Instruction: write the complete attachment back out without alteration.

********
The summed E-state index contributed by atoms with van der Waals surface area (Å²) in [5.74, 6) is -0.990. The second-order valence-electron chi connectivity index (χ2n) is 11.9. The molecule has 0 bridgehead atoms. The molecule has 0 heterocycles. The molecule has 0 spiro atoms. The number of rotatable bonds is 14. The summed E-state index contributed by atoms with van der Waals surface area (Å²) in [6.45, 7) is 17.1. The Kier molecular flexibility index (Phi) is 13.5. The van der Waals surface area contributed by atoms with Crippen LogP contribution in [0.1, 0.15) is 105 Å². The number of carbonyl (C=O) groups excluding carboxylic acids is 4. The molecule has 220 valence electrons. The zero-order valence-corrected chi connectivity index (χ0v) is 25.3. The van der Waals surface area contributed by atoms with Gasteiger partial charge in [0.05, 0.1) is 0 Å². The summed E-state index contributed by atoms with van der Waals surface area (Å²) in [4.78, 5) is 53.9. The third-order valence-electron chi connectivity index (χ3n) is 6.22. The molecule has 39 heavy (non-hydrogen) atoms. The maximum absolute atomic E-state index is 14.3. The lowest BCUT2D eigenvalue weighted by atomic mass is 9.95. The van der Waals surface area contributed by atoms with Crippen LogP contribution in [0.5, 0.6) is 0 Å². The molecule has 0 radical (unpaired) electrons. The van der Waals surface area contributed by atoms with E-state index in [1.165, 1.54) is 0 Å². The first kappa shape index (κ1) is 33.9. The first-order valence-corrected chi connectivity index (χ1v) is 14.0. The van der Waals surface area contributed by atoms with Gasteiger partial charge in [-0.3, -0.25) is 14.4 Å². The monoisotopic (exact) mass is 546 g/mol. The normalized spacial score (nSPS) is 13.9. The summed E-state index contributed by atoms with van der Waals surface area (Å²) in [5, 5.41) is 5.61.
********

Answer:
The summed E-state index contributed by atoms with van der Waals surface area (Å²) in [5.74, 6) is -0.990. The second-order valence-electron chi connectivity index (χ2n) is 11.9. The molecule has 0 bridgehead atoms. The molecule has 0 heterocycles. The molecule has 0 spiro atoms. The number of rotatable bonds is 14. The summed E-state index contributed by atoms with van der Waals surface area (Å²) in [6.45, 7) is 17.1. The Kier molecular flexibility index (Phi) is 13.5. The van der Waals surface area contributed by atoms with Crippen LogP contribution in [0.1, 0.15) is 105 Å². The number of carbonyl (C=O) groups excluding carboxylic acids is 4. The molecule has 220 valence electrons. The zero-order valence-corrected chi connectivity index (χ0v) is 25.3. The van der Waals surface area contributed by atoms with Gasteiger partial charge in [0.05, 0.1) is 0 Å². The summed E-state index contributed by atoms with van der Waals surface area (Å²) in [4.78, 5) is 53.9. The third-order valence-electron chi connectivity index (χ3n) is 6.22. The molecule has 39 heavy (non-hydrogen) atoms. The maximum absolute atomic E-state index is 14.3. The lowest BCUT2D eigenvalue weighted by atomic mass is 9.95. The van der Waals surface area contributed by atoms with Crippen LogP contribution in [0.5, 0.6) is 0 Å². The molecule has 0 radical (unpaired) electrons. The van der Waals surface area contributed by atoms with E-state index in [1.165, 1.54) is 0 Å². The first kappa shape index (κ1) is 33.9. The first-order valence-corrected chi connectivity index (χ1v) is 14.0. The van der Waals surface area contributed by atoms with Gasteiger partial charge in [-0.3, -0.25) is 14.4 Å². The monoisotopic (exact) mass is 546 g/mol. The normalized spacial score (nSPS) is 13.9. The summed E-state index contributed by atoms with van der Waals surface area (Å²) in [5, 5.41) is 5.61.